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Tuesday, April 3, 2012

The Importance of Choosing the Right Bait Color and Size

The Importance of Choosing the Right Bait Color and Size
By John Leech

Last lesson we discussed speed, depth, size of bait, and color as being the most common factors in triggering hits. Lets go into a little more detail on the last two of this list. I'm going to also drill again the importance of speed and depth a little. In dealing with all the clients as I do, the number one question I get on artificial trips is: What color do I need? The important question should be, how deep how fast do I need to work the bait. In some lakes 7 to 8 feet of water eliminates 2/3rds of the lake surface and if the fish are at 8 feet and you are setting in3 feet, the question of color is not real important since you probably can't cast to them anyway. I know I keep talking about the importance of deep but it is that important. Please go back and read the lesson and depth and speed.




OK Color. When what where and why? Color does have its place and the clearer the water the more important color will be. A good rule of thumb for color is bright days = bright colors, white, chrome, etc. Dark days = dark colors, black, gold etc. Blue, reds, orange, and purple seem to be neutral. Again no color is a substitute for speed or depth. There are times when a particular color may add fish to the creel. To best prove these factors have two fishermen fish from the same boat side by side and change colors after every fish. By doing this the factor of speed and depth is removed from the equation. If color is a factor it will show to the fisherman with the magic color will catch many more fish. If one color does not out perform the other it must be speed or depth, assuming both fishermen are equally skilled. Of coarse this goes back to controlling the bait, which leads us back to depth and speed.

The time when color does seem to have a real place is with rise and fall type baits like worms or jigs. These type of baits are fished slow for the most part giving the fish plenty of time to look and examine a bait carefully. Most other type baits are reaction strikes baits. When there is a color preference light conditions will play a big factor in those preferences and can change through out the day.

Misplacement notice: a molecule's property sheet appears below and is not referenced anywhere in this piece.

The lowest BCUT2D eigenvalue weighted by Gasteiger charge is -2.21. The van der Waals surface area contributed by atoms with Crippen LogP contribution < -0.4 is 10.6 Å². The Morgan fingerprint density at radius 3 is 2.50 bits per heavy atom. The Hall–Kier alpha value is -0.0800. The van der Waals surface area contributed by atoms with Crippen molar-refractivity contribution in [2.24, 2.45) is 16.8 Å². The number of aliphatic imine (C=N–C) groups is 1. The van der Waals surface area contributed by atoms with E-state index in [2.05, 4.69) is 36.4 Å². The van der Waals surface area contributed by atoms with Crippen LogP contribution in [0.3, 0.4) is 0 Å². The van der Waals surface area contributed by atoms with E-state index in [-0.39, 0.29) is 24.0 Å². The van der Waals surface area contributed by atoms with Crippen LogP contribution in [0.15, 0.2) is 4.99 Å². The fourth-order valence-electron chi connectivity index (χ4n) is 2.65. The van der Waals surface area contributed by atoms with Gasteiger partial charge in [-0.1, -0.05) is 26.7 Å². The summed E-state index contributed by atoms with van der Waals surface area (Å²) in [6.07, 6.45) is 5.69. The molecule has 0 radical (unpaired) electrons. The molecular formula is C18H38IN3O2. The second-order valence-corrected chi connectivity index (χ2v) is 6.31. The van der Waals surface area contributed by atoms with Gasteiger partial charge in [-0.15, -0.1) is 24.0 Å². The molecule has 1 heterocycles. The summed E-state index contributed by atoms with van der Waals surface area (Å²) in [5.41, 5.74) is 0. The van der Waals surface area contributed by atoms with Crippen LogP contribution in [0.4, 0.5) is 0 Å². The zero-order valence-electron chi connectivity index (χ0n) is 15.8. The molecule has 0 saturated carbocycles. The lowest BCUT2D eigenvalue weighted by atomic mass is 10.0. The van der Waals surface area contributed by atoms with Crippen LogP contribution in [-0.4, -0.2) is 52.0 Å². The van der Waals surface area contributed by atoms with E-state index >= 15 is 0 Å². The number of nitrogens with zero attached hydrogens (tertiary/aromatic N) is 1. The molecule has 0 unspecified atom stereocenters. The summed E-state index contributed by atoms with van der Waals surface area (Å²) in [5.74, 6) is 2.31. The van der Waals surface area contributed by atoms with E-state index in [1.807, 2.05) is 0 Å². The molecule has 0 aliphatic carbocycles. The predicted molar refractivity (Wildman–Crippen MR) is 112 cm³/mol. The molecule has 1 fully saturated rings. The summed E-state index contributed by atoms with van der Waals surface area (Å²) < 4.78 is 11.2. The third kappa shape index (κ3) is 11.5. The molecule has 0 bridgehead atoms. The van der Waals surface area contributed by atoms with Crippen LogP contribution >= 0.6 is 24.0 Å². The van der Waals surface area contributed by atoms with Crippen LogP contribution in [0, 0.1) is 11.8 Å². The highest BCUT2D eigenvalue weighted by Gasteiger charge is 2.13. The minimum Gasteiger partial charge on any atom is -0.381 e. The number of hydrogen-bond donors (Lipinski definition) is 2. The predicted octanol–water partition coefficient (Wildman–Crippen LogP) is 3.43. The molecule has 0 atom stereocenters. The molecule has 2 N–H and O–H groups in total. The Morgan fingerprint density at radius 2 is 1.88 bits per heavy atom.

Lets look at size and the factor it plays in the equation. Size plays a big factor in the silhouette a bait cast or the bulk of the bait and the maximum weight a bait will have. Both of these factors have a direct relationship to control. Being able to control any bait and keep it in the strike zone which is the real key to catching fish. If it ain't in front of him he can't bite it. The more bulk a bait has the more buoyant it is. We all know if it displaces more volume than the same amount of water and the material it is made of weighs the same or less than water it floats. Simply said weight controls rate of fall, bulk of a bait its buoyancy. Factoring these two variables together gives a bait its unique characteristic. Certain bait float because of their bulk and require a diving bill to pull the bait down to its maximum running depth. That maximum depth is determined by the buoyancy of the bait and the size and angle of the bill.

Different companies number their baits in many ways. The important thing is maximum running depth. Every bait has one. Mann's Bait Co. list their deep diving baits by their maximum running depth. Bomber list a set of numbers i.e. 5a, 6a, 7a, etc. The important factor here is knowing how deep each bait goes and being able to CONTROL that bait to run it at the desired depth. Baits that sink like a Rattle Trap, Diamond Shad or Little George all fall to the bottom. This makes fishing them different in that rather than trying to get the bait down to a certain depth you may be trying to get the bait up to a certain depth. All of these baits add a whole new set of variables. Choosing which of these different style baits is determined by depth and speed desired to be fish. It is easier when fishing slower speeds to fish up from the bottom than down from the top. When faster speeds are required top down is easier. The exception to this is the Spoon Plugs. These baits sink and will hold a maximum running depth no matter speed. While these baits make poor casting baits they run true to their maximum running depth. We will address baits and there difference in later lessons

God Bless, good fishing
Capt. John Leech
www.bassfishingguideflorida.com


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